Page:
Alaska Lawmaker Barred From Flying Over Mask Rules Has Covid
An Alaska lawmaker who was barred from Alaska Airlines flights after she defied a federal mandate requiring passengers to wear masks disclosed this week that she had tested positive for the coronavirus.
The lawmaker, Lora Reinbold, a Republican state senator who has also been a vocal critic of vaccine mandates, said on Facebook that she had been exhibiting symptoms of Covid-19, the illness caused by the virus.
“It’s my turn to battle Covid head on… game on!” Ms. Reinbold wrote on Tuesday. “Who do you think is going to win? When I defeat it, I will tell you my recipe.”
Ms. Reinbold, 57, drew widespread attention in April after a video emerged of her arguing with employees at Juneau International Airport about the mask rule.
The exchange prompted Alaska Airlines to bar Ms. Reinbold from its flights, a decision that was later upheld. As long as the federal mask mandate is in place — it was extended until Jan. 18, 2022 — Ms. Reinbold will be banned from Alaska Airlines flights, the carrier said in an email on Thursday.
“The political ban is still in place as long as Biden’s illegitimate mask mandate is in place on private and public transportation,” she said.
In August, the Transportation Security Administration extended a face mask requirement at airports and on airplanes, commuter buses and trains through Jan. 18. Last month it doubled fines for travelers who refuse to wear masks in airports and on commercial airplanes.
Indoor activities. New York City requires workers and customers to show proof of at least one dose of the Covid-19 for indoor dining, gyms, entertainment and performances. Starting Nov. 4, Los Angeles will require most people to provide proof of full vaccination to enter a range of indoor businesses, including restaurants, gyms, museums, movie theaters and salons, in one of the nation’s strictest vaccine rules.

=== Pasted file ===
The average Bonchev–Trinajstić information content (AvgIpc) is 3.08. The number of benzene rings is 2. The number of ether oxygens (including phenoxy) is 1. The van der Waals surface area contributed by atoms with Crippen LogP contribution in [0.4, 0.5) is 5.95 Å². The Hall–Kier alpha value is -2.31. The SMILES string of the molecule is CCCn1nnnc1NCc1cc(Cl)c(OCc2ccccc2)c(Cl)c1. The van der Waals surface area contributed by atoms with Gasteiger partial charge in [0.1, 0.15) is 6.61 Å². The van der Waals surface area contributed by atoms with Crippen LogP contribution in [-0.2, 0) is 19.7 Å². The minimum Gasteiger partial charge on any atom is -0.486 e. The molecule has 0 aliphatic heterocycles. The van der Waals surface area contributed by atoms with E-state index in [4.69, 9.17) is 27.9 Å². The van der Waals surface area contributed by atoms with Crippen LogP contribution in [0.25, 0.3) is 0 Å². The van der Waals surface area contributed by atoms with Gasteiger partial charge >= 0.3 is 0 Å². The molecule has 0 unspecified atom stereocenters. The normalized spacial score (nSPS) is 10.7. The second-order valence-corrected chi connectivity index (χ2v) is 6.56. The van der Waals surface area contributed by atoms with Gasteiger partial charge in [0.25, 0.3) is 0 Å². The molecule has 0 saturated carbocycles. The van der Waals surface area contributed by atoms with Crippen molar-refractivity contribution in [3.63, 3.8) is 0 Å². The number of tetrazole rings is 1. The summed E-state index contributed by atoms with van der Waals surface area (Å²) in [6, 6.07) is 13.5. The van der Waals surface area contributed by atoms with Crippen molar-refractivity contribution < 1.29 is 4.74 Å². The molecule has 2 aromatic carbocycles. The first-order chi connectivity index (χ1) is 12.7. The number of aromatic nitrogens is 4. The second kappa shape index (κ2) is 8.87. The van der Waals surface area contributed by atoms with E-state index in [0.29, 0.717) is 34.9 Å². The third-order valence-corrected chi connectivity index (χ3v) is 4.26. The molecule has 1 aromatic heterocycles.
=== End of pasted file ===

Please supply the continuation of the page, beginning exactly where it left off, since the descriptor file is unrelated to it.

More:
At the federal level. On Sept. 9,President Biden announced a vaccine mandate for the vast majority of federal workers. This mandate will apply to employees of the executive branch, including the White House and all federal agencies and members of the armed services.
Ms. Reinbold alluded to Alaska’s recent rise in infections and hospitalizations in her Facebook post.
“I plan to keep my promise to stay OUT of the hospital,” she wrote. “Some of them seem like scary places these days.”
In a subsequent Facebook post on Thursday, Ms. Reinbold said that her flulike symptoms — including a fever, muscle aches and a sore throat — were subsiding, but that she still had a mild cough and had not regained all of her energy.
“I believe there is a zero chance of me going to hospital,” she wrote.